Microsoft eyes Mozilla’s Rust to obliterate C++ memory security flaws

Memory corruption bugs in C and C++ code are the main source of software security vulnerabilities today. Microsoft is looking to address that by encouraging developers to adopt Firefox maker Mozilla’s "safe" Rust programming language. 

The Microsoft Security Response Centre (MSRC), which is responsible for handling all security bug reports to the Redmond firm, has outlined its case for developers using “memory-safe languages” and highlights Rust as one answer to help developers focus on feature development rather than wrestling bugs they introduce while coding in C and C++. 

Rust, a relatively young language, was hatched a decade ago at Mozilla and was a key piece in the revamped Quantum-based Firefox browser released last year. Rust is currently the 33rd most popular language, according to the Tiobe language index and is used in a diverse range of projects from Dropbox, Oracle, RedHat, Cloudflare and Microsoft. The much older C and C++ meanwhile are both top 5 languages.

The possible move on Rust adds to Microsoft’s big bear-hug of open source software as part of its focus on cloud rather than the Windows operating system, including its recent switch to Chromium open source code for the Microsoft Edge browser, its acquisition of open source code hosting site GitHub, and open-sourcing .NET. Once upon a time Microsoft's leadership called open source Linux a cancer

Gavin Thomas, a principal Security engineering manager at MSRC, reckons Rust is “one of the most promising newer systems programming languages” that offers developers both the speed of C++ and the safety of Microsoft’s own .NET C# (C sharp) language.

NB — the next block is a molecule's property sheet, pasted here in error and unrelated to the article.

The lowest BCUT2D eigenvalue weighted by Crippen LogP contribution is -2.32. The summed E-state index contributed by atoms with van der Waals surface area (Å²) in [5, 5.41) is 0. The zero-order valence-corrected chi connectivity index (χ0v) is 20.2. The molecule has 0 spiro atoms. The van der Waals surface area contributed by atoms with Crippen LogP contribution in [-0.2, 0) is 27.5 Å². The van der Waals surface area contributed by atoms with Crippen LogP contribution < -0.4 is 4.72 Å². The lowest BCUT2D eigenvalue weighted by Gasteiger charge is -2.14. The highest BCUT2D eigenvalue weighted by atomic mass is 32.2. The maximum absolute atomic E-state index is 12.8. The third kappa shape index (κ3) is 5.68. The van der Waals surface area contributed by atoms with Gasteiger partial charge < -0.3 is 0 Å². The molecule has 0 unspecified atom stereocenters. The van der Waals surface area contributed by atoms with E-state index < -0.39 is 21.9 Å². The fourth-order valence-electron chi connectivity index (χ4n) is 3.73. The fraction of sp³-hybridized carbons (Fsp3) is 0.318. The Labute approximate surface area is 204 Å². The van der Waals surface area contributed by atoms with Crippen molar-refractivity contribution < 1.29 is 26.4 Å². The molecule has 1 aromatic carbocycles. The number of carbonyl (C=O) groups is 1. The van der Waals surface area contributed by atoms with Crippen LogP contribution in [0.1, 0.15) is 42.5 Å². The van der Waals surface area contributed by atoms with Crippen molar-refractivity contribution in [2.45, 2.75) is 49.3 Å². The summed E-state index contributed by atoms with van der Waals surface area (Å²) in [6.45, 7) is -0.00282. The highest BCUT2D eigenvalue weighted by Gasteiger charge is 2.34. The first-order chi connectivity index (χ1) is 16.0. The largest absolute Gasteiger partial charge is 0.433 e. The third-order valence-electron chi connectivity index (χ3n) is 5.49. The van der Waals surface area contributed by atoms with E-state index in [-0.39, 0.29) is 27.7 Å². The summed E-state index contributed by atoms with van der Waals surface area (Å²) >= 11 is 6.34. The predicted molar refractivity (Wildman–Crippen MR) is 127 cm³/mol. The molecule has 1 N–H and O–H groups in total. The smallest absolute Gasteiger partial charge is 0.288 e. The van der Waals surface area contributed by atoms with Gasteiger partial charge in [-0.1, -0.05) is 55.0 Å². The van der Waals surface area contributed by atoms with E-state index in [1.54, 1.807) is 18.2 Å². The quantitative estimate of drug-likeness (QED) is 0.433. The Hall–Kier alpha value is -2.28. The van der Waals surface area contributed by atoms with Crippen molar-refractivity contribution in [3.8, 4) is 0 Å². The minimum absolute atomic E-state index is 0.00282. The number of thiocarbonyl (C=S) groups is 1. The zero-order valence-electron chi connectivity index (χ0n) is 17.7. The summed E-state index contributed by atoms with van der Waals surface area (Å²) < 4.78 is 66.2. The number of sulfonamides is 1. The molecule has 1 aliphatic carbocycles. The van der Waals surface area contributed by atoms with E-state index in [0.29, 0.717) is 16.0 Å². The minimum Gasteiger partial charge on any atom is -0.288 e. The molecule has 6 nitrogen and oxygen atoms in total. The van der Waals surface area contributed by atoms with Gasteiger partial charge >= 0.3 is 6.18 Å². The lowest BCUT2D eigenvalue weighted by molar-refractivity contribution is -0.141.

“Rather than providing guidance and tools for addressing flaws, we should strive to prevent the developer from introducing the flaws in the first place,” argues Thomas. 

The security engineer draws a comparison between software development security and safety features that are built in to modern vehicles. 

Safety features like seatbelts, ABS braking, and airbags in vehicles are a common reference point in discussions about the economics of automobile safety, which was ignored by the US auto industry in the ‘50s and '60s due to the belief that customers would not be willing to pay more for additional safety.  

“As I was driving to work today, a squirrel ran across the road in front of me. I braked quickly and had to swerve to avoid it," Thomas wrote.

" But I didn’t hit the squirrel, and I didn’t get hurt myself. Not because I took some complicated actions, but because the anti-lock braking system kept me from skidding into the other lane, and because my seatbelt kept me protected in my seat. The squirrel and I were both better off because of the safety features built into my car that helped me avoid both hitting it and causing another accident.” 

A corollary for software developers to safety features in vehicles are practices in Microsoft’s Secure Development Lifecycle, its Visual Studio “squiggly red lines to highlight potential flaws”, and the company’s work helping developers fix their own software bugs as part of its Patch Tuesday updates.

Microsoft doesn’t outline exactly how it plans to proceed with its Rust excursion but Thomas suggests Rust could be an answer to developers spending “less effort on learning tools and processes to build features without security flaws.”    

“The software security industry has a prerogative to protect the developer in a similar manner.  Perhaps it’s time to scrap unsafe legacy languages and move on to a modern safer system programming language?”

Thomas said Microsoft will be outlining its plans in a series of blogposts about safer programming languages that starts with Rust but also canvasses other memory safe languages. 

“We are a response organization, but we also have a proactive role, and in a new blog series we will highlight Microsoft’s exploration of safer system programming languages, starting with Rust. Please do join us on our journey.”

The emphasis on memory-safe languages could help address what MSRC researcher Matt Miller highlighted in a talk at BlackHat 2019: that the majority of bugs assigned with a CVE number are due to developers accidentally adding memory corruption flaws into C and C++ code.